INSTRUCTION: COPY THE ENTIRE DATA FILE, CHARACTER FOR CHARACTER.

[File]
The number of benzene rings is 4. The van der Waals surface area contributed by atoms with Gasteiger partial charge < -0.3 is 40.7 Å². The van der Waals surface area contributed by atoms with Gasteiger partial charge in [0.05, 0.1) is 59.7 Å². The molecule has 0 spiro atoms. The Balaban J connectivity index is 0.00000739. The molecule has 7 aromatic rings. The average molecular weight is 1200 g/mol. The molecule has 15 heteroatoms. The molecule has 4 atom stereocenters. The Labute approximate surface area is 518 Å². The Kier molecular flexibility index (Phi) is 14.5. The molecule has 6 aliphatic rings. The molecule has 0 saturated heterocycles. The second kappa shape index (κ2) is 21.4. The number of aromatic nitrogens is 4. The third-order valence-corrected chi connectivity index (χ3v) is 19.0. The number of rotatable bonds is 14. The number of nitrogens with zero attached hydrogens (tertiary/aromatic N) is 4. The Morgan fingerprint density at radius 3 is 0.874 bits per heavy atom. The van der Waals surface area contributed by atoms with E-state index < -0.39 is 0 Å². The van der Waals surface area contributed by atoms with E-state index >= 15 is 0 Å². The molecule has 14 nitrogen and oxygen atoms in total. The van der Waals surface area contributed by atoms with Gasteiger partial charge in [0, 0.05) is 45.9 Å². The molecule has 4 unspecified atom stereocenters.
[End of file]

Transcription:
The number of benzene rings is 4. The van der Waals surface area contributed by atoms with Gasteiger partial charge < -0.3 is 40.7 Å². The van der Waals surface area contributed by atoms with Gasteiger partial charge in [0.05, 0.1) is 59.7 Å². The molecule has 0 spiro atoms. The Balaban J connectivity index is 0.00000739. The molecule has 7 aromatic rings. The average molecular weight is 1200 g/mol. The molecule has 15 heteroatoms. The molecule has 4 atom stereocenters. The Labute approximate surface area is 518 Å². The Kier molecular flexibility index (Phi) is 14.5. The molecule has 6 aliphatic rings. The molecule has 0 saturated heterocycles. The second kappa shape index (κ2) is 21.4. The number of aromatic nitrogens is 4. The third-order valence-corrected chi connectivity index (χ3v) is 19.0. The number of rotatable bonds is 14. The number of nitrogens with zero attached hydrogens (tertiary/aromatic N) is 4. The Morgan fingerprint density at radius 3 is 0.874 bits per heavy atom. The van der Waals surface area contributed by atoms with E-state index < -0.39 is 0 Å². The van der Waals surface area contributed by atoms with E-state index >= 15 is 0 Å². The molecule has 14 nitrogen and oxygen atoms in total. The van der Waals surface area contributed by atoms with Gasteiger partial charge in [0, 0.05) is 45.9 Å². The molecule has 4 unspecified atom stereocenters.